# If you encrypt an image (AES), is it still an image and can you view it?

Can you encrypt an image (with AES) such that you can open it as a png/jpeg?

• No. What are you trying to achieve? Prevent modifying image? – LightBit Dec 3 '15 at 17:40
• No I am trying to show a visual representation of the image after encrypting.. being able to open as a image (image viewer) – JohnAndrews Dec 3 '15 at 17:42
• You can do that. You have to encrypt only contents (pixels) of image. – LightBit Dec 3 '15 at 17:45
• @lightbit. How do you do that? Do uou have an example? – JohnAndrews Dec 3 '15 at 17:46
• Depends on image format. You can do this by opening image with library which will give you array of pixels or just skip header while encrypting (header might contain checksum which you must replace). – LightBit Dec 3 '15 at 17:59

If you aim to show the effect of the encryption, meaning a scrabled image you have to encrypt only the "image data" and keep the file structure unchaned. A simple tutorial can be found here: https://blog.filippo.io/the-ecb-penguin/. Author uses ppm files, but you can easily adapt to your file format.

# First convert the Tux to PPM with Gimp
# Then take the header apart
tail -n +5 Tux.ppm > body.bin
# Then encrypt with ECB (experiment with some different keys)
openssl enc -aes-128-ecb -nosalt -pass pass:"ANNA" -in body.bin -out body.ecb.bin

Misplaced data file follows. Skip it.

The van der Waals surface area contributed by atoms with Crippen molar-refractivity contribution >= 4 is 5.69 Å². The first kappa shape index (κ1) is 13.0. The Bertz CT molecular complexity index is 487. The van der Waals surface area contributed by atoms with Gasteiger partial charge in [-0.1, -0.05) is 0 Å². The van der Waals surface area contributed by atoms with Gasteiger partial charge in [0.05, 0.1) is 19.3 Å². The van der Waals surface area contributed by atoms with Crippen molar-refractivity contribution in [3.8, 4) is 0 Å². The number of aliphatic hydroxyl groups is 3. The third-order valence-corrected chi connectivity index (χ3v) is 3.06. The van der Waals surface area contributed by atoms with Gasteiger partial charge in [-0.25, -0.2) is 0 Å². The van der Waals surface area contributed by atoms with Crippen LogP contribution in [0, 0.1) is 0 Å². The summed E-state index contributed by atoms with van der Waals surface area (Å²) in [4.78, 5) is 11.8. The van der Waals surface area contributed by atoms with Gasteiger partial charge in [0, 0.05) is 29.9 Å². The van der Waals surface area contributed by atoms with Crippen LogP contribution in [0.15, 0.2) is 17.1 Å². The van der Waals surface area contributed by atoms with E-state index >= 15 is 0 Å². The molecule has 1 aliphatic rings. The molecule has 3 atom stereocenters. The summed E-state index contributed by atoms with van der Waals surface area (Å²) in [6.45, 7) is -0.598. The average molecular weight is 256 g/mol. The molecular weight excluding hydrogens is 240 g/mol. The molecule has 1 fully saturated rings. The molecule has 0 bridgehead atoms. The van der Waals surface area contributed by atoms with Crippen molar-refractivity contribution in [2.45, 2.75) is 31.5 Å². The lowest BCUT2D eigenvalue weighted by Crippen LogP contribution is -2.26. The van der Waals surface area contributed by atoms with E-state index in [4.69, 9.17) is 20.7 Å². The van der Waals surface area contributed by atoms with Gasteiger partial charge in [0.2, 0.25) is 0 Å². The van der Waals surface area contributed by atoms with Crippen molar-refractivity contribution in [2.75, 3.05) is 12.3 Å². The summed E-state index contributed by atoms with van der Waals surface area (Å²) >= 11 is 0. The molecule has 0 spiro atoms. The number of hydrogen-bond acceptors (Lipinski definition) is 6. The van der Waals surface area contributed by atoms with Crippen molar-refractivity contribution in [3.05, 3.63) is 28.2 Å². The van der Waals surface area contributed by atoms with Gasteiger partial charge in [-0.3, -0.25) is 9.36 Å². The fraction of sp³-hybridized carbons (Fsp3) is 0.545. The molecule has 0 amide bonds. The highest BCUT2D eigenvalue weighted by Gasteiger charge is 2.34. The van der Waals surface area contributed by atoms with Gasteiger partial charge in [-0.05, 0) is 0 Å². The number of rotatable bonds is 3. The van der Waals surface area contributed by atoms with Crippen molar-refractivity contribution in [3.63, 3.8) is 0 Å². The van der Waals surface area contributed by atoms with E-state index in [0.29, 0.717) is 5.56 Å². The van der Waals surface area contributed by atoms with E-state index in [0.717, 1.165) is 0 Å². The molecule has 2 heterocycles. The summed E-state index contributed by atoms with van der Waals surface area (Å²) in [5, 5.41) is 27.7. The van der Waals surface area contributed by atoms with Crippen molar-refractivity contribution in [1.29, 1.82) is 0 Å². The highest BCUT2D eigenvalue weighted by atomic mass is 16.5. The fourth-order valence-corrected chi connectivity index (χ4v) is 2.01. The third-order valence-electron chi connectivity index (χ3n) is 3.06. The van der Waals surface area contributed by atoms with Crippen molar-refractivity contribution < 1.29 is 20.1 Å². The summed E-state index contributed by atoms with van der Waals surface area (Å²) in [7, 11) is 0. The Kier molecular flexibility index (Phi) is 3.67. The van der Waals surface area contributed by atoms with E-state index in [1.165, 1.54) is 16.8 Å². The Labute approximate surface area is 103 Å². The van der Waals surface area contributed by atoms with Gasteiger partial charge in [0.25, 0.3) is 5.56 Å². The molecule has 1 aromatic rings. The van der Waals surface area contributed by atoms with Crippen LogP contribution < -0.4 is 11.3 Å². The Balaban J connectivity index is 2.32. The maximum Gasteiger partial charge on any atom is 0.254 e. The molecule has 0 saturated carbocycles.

# And finally put the result together and convert to some better format with Gimp
cat header.txt body.ecb.bin > Tux.ecb.ppm


Here’s an example (using the key “ECB”):

You actually can. You actually can do even more: encrypt a file format into an other. You need to play with key and IV to get that the message input is "well" transformed by the encryption. If you control the key and the IV and the initial and final file you ave enough freedom to achieve your aim. Ange Albertini made a proof of concept. Ablog post explaining the idea is available here: http://blog.fortinet.com/post/angecryption-at-insomni-hack

Roughly you want that the encryption of the file header (with the magic number, identifying the file type) is encrypted into a valid file header. Then you can play with data chunks and segment to get one image or the other.

The video explanation: https://www.youtube.com/watch?v=wbHkVZfCNuE

Some slides: https://www.blackhat.com/docs/eu-14/materials/eu-14-Apvrille-Hide-Android-Applications-In-Images.pdf (not the same as the op asked but the idea is the very same)

• Great example that even encrypted the information is still "easily" extracted. – aggsol Dec 16 '16 at 14:53
• As others have noted, "yes". If you're trying to show the effects of how the encryption is applied, the wikipedia page for Electronic Code Book vs Cipher Block Chaining is worth a quick look - scroll down to the three images of Tux (a penguin). – Rob Swarbrick Nov 6 '19 at 15:46

Yes, you can if you can carefully choose the key and IV to create a cipher text that forms an image format. This is normally unlikely to happen with a random key and IV.

• Is there any method to find such a key? – Rakesh Nair Jan 18 '17 at 9:57
• Sorry, I am unaware of any such 'method'. However, I presume that such a method will eventually have to find the key from its cipher which is nothing different than a known plain text attack. – vishnuvp Aug 19 '17 at 11:52
• Err, wouldn't this be tantamount to having 'broken' any current encryption algorithm? If you can encipher a banana to look like a giraffe, that would afford you total control over encryption. The other answer is a bit of a trick and not so specific. – Paul Uszak Nov 7 '19 at 0:10